Designing for Cloud Failure - A Q&A with Riverbed's Apurva Dave
Q&A: Just because your data is in the cloud doesn't mean it's always available. Riverbed's Apurva Dave has advice on guarding against cloud outages.
Moving your application offers several benefits, but what happens when your cloud provider's service goes down? IT is waking up to the implications of application interruptions. ESJ.com Editorial Director James Powell spoke to Apurva Dave, vice president of products and marketing at the Stingray business unit at Riverbed, a company that helps enterprises implement strategic initiatives such as cloud computing and disaster recovery.
Enterprise Strategies: How has the cloud, specifically recent high-profile outages such as Amazon's, changed executives' view of disaster recovery and business continuity?
Apurva Dave: It's changed executives' views in two ways. First, it has made them more aware of additional processes that may need to be put in place for effective disaster recovery. Second, it has shown them how quickly business continuity can be affected by the cloud.
It's also left some questioning the inherent benefits of the cloud, leaving them to wonder, "Can I do better on my own?" "Should I keep the ownership and operation of my data center infrastructure in-house?"
The short answer is no. Despite major cloud outages, the truth is that major cloud providers offer better uptime and business continuity than organizations can achieve on their own.
What proactive steps can organizations take to prepare themselves for unplanned cloud outages?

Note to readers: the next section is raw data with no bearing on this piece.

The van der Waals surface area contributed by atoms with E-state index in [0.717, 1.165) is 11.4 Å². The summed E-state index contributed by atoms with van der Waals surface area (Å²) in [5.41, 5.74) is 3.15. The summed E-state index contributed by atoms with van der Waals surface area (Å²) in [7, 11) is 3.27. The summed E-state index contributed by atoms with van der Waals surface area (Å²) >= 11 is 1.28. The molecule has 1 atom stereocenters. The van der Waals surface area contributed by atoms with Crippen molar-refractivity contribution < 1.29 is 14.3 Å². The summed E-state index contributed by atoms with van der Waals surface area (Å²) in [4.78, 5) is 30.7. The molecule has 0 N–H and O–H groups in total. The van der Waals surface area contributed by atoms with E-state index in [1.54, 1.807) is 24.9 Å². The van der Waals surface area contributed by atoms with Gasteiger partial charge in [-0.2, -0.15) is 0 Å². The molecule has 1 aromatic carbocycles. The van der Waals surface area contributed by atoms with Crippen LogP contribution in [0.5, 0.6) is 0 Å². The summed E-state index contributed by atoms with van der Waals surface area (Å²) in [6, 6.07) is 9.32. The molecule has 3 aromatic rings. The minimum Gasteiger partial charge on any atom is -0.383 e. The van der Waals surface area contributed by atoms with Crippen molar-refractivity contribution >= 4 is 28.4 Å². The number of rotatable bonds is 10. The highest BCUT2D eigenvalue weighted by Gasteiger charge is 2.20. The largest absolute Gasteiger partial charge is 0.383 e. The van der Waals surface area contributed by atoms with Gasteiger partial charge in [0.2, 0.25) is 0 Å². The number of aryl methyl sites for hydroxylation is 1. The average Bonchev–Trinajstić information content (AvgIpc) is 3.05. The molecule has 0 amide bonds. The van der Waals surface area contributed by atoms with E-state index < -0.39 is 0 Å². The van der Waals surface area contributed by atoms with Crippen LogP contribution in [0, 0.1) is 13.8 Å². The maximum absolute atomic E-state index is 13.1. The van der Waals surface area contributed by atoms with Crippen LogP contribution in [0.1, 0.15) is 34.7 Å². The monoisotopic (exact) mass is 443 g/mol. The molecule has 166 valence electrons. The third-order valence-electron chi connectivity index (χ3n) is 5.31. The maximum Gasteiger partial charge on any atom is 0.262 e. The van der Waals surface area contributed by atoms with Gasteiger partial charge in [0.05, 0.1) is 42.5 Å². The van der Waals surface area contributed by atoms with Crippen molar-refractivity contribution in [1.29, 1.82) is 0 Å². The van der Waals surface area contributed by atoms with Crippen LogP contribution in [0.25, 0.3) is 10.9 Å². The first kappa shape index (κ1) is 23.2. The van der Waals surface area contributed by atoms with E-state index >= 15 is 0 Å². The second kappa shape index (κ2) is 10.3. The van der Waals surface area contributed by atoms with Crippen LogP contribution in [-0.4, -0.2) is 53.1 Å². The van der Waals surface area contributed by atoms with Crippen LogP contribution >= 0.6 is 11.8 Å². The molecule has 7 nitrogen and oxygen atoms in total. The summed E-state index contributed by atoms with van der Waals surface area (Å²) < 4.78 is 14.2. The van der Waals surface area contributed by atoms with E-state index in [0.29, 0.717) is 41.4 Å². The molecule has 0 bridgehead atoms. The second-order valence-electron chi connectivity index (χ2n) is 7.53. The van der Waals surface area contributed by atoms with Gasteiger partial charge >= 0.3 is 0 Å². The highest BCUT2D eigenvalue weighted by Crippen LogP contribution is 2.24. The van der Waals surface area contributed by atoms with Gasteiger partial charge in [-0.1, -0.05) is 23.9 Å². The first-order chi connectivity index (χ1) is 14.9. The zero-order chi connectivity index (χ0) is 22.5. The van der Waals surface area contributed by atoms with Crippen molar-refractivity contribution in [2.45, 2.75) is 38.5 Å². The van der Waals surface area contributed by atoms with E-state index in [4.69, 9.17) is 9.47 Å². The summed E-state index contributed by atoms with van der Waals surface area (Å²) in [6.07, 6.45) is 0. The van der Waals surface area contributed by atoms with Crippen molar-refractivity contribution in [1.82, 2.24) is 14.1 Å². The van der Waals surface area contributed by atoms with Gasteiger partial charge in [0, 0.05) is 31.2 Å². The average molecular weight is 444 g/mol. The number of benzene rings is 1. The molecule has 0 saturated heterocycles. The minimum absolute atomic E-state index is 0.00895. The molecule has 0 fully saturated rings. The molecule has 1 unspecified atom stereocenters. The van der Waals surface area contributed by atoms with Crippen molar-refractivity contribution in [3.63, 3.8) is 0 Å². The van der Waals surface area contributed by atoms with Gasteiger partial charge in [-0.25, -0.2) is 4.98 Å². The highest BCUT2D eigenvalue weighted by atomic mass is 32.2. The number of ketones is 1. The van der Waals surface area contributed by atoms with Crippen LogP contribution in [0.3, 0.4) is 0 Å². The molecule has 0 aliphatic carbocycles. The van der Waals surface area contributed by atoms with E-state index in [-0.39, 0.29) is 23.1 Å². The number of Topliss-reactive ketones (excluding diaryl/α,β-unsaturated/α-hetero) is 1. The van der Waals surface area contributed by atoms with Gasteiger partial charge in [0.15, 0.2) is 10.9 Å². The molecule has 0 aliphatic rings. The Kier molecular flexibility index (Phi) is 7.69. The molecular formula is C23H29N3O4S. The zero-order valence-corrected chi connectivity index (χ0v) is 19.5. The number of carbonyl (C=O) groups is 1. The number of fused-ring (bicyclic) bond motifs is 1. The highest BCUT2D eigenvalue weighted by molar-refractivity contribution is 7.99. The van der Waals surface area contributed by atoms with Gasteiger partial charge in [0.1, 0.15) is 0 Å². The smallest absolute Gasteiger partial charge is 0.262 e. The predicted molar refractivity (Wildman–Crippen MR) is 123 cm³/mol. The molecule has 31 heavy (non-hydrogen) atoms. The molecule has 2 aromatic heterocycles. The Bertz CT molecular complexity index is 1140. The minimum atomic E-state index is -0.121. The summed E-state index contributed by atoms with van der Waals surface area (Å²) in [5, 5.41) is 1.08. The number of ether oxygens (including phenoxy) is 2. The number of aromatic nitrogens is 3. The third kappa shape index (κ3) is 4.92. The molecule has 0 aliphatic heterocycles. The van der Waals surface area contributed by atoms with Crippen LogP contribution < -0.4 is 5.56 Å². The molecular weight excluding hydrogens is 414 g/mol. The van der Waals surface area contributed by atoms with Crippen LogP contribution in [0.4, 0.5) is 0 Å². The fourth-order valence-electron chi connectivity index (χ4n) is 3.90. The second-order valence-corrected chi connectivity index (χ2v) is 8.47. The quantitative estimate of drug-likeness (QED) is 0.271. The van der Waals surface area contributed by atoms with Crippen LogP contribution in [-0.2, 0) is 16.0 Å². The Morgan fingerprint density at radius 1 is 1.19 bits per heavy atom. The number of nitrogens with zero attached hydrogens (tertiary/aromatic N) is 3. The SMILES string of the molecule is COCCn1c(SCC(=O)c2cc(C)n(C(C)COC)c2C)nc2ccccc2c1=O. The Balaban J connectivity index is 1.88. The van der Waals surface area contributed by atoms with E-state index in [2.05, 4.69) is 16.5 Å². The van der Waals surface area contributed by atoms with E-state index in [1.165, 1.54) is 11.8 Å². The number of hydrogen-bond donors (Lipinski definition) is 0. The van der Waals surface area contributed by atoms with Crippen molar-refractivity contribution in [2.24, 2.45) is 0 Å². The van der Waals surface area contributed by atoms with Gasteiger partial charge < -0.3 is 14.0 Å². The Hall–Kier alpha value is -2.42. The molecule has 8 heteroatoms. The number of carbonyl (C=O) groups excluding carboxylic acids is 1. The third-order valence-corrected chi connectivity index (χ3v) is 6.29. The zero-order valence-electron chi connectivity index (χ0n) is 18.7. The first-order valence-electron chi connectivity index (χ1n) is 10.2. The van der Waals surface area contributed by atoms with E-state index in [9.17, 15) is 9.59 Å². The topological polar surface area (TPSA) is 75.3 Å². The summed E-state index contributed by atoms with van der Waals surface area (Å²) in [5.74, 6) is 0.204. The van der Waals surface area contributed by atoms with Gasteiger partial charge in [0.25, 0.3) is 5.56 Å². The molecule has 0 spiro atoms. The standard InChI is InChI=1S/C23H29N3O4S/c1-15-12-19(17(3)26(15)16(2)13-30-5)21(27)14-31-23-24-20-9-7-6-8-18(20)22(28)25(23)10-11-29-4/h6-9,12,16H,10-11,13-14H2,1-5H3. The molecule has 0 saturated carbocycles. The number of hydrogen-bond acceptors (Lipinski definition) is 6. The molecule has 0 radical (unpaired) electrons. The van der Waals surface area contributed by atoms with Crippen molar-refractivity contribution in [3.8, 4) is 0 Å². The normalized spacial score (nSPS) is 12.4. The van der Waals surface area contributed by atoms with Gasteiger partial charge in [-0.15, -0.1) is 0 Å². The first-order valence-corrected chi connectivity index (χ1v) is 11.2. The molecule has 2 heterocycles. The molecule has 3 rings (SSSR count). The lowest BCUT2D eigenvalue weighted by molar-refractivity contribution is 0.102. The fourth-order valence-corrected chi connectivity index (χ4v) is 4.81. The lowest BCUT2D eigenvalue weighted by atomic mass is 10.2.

Designing for failure is one of the most important steps an organization can take to prepare for an unplanned outage. Within this model, combinations of your software and management tools take responsibility for application availability. The goal is to build an infrastructure that is resilient to failure and ensures each system can stand on its own so that in the event of an outage, you maintain 100 percent uptime and business continuity.
What are the most common mistakes IT professionals make when faced with a cloud outage?
The most common mistakes happen well before the outage occurs when IT professionals don't plan proactively and when they don't design for failure. Here are three of the most common mistakes:
- Assuming your data is backed up. Never assume someone else is protecting your organization; make sure your provider has a back-up or disaster recovery plan in place.
- Relying solely on one cloud provider. Many companies entrust their entire infrastructure to one provider's cloud, so when that cloud goes down, so do they. To avoid this, it's best to deploy your cloud across multiple availability zones within that cloud or across cloud providers.
- Avoiding redundancy. In the event of a cloud outage, when critical data can be lost, it's important to have duplicate copies of various data, equipment, systems, or all of the above, on multiple computers or units in the data center.
What benefits can organizations see by exposing themselves to failure early on?
Exposing your organization to failure early on allows you to learn quickly from mistakes and to build an infrastructure that can withstand any public or private cloud failure while still being resilient. By taking preemptive measures early and often, outages can be addressed head on with minimal business continuity disruption or impact on the bottom line.
When designing for failure, is it better to start off with a public or private cloud?